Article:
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FEULNER: Toward a less taxing April 15
Tax, IRS reform could ease the annual nightmare
Question of the Day
Historically speaking, April 15 has never been a day marked by good fortune.
The Titanic sank on that day in 1912 (after striking an iceberg shortly before midnight on April 14). Abraham Lincoln died after being mortally wounded the day before.
And, of course, there’s Tax Day.
“The income tax has made more liars out of the American people than golf has,” Will Rogers once quipped. Actually, most Americans try hard to fill out their taxes properly. Unfortunately, the tax code has grown so mind-numbingly complex that it seems almost as if the system is rigged to make them fail.
It’s not, but it might as well be. The code is so long, notes House Ways and Means Committee Chairman Dave Camp, it’s 10 times the size of the Bible.
Even if you could easily grasp all the rules, they’re never the same from year to year. There have been more than 4,400 changes to the code in the past decade alone (about one a day), leaving even tax professionals scrambling to catch up every year.
What if we had a code that seemed as if it was designed on purpose, one that was simple, fair and easy to understand? Then Tax Day wouldn’t have to be such an annual nightmare.
Here are several ways that tax reform would benefit Americans:
Right now, the complexity of the tax code, with its many loopholes, deductions and credits, acts as a damper on the very kinds of activities that create a strong economy: working, saving, investing and taking on risk.
But if tax reform reduced the higher marginal rates that many Americans pay, the resulting increase in incentives would provide a much-needed boost to the economy. Families that earn more wouldn’t be punished for doing so. That would put the American Dream within reach of more taxpayers.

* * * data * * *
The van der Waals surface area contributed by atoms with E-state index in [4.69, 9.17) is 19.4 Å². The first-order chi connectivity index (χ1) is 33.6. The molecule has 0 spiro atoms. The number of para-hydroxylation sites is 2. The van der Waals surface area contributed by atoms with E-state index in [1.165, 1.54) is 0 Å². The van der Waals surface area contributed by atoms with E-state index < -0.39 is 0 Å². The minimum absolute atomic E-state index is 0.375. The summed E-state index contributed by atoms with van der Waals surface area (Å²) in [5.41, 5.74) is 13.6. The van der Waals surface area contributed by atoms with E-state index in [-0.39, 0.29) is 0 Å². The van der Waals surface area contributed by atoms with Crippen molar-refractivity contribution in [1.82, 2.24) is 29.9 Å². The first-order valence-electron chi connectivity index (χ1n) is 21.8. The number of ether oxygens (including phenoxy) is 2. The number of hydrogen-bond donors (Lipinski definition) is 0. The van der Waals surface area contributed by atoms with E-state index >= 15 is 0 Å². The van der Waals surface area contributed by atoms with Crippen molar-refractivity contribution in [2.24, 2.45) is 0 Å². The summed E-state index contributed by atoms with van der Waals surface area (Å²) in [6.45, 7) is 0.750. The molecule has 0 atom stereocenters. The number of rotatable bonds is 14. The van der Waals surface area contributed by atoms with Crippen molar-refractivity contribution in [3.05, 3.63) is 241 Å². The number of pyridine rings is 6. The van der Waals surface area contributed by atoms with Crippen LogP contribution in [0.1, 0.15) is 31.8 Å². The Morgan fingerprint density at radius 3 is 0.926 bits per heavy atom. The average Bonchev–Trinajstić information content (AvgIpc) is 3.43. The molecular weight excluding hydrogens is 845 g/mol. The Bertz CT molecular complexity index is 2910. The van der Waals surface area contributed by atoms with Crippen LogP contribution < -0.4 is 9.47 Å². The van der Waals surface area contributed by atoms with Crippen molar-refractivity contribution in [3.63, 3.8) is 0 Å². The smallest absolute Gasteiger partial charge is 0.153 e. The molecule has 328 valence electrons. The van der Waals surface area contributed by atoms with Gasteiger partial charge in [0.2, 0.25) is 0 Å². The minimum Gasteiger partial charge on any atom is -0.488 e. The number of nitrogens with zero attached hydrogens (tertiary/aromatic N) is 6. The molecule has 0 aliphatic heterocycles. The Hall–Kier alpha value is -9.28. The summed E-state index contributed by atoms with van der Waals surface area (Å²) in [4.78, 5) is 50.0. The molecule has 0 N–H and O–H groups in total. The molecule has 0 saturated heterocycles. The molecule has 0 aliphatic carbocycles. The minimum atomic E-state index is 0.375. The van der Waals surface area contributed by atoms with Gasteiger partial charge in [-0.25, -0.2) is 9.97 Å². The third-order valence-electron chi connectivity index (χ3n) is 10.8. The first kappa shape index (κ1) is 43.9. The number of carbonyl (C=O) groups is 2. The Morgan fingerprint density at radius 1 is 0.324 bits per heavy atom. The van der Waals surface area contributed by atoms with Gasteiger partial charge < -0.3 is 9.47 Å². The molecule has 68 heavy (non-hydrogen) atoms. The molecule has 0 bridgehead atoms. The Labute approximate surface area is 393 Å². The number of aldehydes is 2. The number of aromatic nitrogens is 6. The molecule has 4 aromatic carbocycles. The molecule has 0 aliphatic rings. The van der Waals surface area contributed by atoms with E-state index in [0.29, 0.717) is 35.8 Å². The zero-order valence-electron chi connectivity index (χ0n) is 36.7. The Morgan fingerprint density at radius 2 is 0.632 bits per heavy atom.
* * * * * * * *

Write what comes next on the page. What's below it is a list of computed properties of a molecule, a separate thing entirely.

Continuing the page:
A tax reform that makes the code less Byzantine will naturally make it easier to understand and, therefore, easier to file your taxes. The 13 hours that the average taxpayer takes to gather receipts and other paperwork, read the rules and fill out all the necessary forms would be drastically reduced.
“There would be no need for pricey software, and only those families with the most complex financial arrangements would require paid tax preparers,” writes tax expert Curtis Dubay. “Highly skilled lawyers and accountants could put their considerable talents to more productive uses, which would further boost the economy.”
True tax reform would end the practice of the government picking winners and losers in the market, and seeking to reward or punish families that make certain economic decisions. There would be no more push, for example, to buy certain products deemed environmentally friendly, or to choose child care outside the home. Each family, and not the government, could make its own decision about what’s right for it.
Tax reform that reduces the number of deductions and credits, and that makes the code more transparent and understandable to all Americans, can’t help but make the system fairer.
Few government agencies are more vilified than the Internal Revenue Service. Most of the people who work at the IRS, however, are hard-working professionals tainted by the misdeeds of a few specific officials. Tax reform can help them.
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